Consistent also with judicial interpretations of general releases, it is the burden of the parties entering into a settlement agreement to expressly reserve in the agreement any rights that they wish to maintain beyond the date of the settlement of agreement. The Supreme Court stated in Cramp that "general language . . . indicates an intent to make an ending of every matter arising under or by virtue of the contract. If the parties intend to leave some things open and unsettled, their intent so to do should be made manifest." Id. at 128. Our predecessor court by which we are bound also spoke to this issue and expanded the coverage to possible claims that should have been known at the time of a settlement agreement:
The rule for releases is that absent special vitiating circumstances, a general release bars claims based upon events occurring prior to the date of the release. And no exception to this rule should be implied for a claim whose facts were well enough known for the maker of the release to frame a general description of it and request an explicit reservation.
Johnson, Drake & Piper, 531 F.2d at 1047 (emphasis added) (citations omitted). Here, Augustine had clear knowledge at the time of the Settlement Agreement that Progressive was producing and marketing the convective warming blankets at issue in the first suit and the Settlement Agreement, and it was likely obvious that the production and marketing would not cease the instant the Settlement Agreement was signed. Therefore, it was Augustine's responsibility to "ma[k]e manifest" its intent to leave the issue of possible future patent infringement claims open for future resolution. Because Augustine knew that factually a claim would exist after the Settlement Agreement, we can grant "no exception to this rule."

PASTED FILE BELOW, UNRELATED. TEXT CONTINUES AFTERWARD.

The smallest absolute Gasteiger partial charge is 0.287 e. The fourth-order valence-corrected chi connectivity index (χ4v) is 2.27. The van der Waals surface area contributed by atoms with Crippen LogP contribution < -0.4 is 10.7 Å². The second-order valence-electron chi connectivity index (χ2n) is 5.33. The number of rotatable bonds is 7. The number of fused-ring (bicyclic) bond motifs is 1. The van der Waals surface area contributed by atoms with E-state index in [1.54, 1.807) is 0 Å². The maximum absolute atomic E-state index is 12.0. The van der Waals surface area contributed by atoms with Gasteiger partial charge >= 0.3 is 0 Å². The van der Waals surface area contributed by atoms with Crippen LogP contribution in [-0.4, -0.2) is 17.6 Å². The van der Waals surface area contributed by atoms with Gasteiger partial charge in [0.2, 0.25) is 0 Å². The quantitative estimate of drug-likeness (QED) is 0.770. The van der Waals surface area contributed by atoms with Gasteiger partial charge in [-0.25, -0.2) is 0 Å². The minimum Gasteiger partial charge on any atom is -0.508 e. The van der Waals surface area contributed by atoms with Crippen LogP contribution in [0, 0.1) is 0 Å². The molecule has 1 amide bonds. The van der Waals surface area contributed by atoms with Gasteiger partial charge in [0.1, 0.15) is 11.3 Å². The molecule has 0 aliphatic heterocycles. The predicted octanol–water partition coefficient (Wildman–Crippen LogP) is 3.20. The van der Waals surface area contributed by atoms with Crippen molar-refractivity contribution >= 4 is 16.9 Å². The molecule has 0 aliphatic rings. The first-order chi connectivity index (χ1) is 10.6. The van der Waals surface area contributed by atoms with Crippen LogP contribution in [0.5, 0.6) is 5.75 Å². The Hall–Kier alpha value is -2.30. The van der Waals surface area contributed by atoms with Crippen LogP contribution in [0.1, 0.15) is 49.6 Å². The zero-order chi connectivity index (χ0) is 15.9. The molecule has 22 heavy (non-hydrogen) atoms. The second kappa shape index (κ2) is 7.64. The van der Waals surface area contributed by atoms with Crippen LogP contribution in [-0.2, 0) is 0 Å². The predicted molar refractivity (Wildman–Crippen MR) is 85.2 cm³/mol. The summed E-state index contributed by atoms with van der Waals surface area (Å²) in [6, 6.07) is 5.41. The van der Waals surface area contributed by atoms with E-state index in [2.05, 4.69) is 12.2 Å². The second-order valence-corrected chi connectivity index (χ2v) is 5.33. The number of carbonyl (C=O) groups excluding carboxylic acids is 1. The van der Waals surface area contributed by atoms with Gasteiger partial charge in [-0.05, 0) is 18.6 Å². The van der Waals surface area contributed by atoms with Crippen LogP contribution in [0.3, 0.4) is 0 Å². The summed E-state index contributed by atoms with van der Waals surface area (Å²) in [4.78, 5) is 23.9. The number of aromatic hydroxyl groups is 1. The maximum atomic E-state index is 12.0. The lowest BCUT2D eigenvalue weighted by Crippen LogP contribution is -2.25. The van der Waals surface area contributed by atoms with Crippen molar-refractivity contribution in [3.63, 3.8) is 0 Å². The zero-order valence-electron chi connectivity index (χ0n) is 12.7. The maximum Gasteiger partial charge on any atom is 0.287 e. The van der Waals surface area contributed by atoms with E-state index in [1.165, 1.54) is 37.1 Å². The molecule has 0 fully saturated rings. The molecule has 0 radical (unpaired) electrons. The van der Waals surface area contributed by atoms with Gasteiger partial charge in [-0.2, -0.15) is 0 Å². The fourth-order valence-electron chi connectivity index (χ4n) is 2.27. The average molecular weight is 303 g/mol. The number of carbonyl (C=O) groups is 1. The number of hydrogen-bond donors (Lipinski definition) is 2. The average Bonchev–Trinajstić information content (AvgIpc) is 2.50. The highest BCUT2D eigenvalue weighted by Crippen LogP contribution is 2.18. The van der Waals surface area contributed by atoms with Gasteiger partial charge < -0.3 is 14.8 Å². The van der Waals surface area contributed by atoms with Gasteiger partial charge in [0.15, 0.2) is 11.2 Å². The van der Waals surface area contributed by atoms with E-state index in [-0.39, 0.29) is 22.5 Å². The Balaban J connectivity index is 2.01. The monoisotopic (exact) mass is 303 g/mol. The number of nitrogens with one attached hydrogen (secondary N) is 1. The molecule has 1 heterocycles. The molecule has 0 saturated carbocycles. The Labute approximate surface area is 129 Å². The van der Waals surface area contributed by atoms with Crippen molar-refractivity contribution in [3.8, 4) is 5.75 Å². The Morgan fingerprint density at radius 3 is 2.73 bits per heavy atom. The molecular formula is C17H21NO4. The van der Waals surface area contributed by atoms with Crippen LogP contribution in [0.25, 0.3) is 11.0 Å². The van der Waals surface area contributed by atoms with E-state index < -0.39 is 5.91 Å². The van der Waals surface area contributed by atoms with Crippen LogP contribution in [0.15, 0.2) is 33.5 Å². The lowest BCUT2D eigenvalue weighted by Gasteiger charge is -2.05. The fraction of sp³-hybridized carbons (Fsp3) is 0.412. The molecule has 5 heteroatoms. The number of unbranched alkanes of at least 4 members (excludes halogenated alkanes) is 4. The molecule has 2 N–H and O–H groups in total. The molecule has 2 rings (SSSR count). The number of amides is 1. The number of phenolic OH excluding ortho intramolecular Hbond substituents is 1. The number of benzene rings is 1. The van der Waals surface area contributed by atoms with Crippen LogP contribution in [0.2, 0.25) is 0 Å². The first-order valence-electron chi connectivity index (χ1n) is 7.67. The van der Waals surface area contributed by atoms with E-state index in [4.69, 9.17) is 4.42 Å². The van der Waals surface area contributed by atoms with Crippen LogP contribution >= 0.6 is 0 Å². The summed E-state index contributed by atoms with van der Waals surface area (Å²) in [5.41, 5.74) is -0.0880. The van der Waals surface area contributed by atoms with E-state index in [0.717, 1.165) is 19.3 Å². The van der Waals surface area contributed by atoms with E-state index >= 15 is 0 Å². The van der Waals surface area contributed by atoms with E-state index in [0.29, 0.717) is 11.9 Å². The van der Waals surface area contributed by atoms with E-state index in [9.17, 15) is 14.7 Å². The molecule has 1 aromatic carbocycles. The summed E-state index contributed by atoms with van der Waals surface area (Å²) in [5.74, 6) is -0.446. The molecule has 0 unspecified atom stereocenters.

Augustine unpersuasively counters this by arguing that its claims for patent infringement were not ripe at the time of the Settlement Agreement because the post-settlement infringing actions had not yet occurred. Augustine's argument, however, relies on cases addressing when a claim is ripe for adjudication, not when a claim exists for purposes of a release. We have held that when dealing with post-settlement claims, the issue becomes not one of when a claim is ripe, but rather whether the "claimant 'had' or possessed a claim, sufficiently to reserve it from a general release." Id. at 1047. Because Augustine had clear knowledge of Progressive's manufacture and sale of the convective warming blankets at the time of the Settlement Agreement, it had a claim for alleged patent infringement against Progressive at that time and should have expressly reserved that claim.
B. The Implied License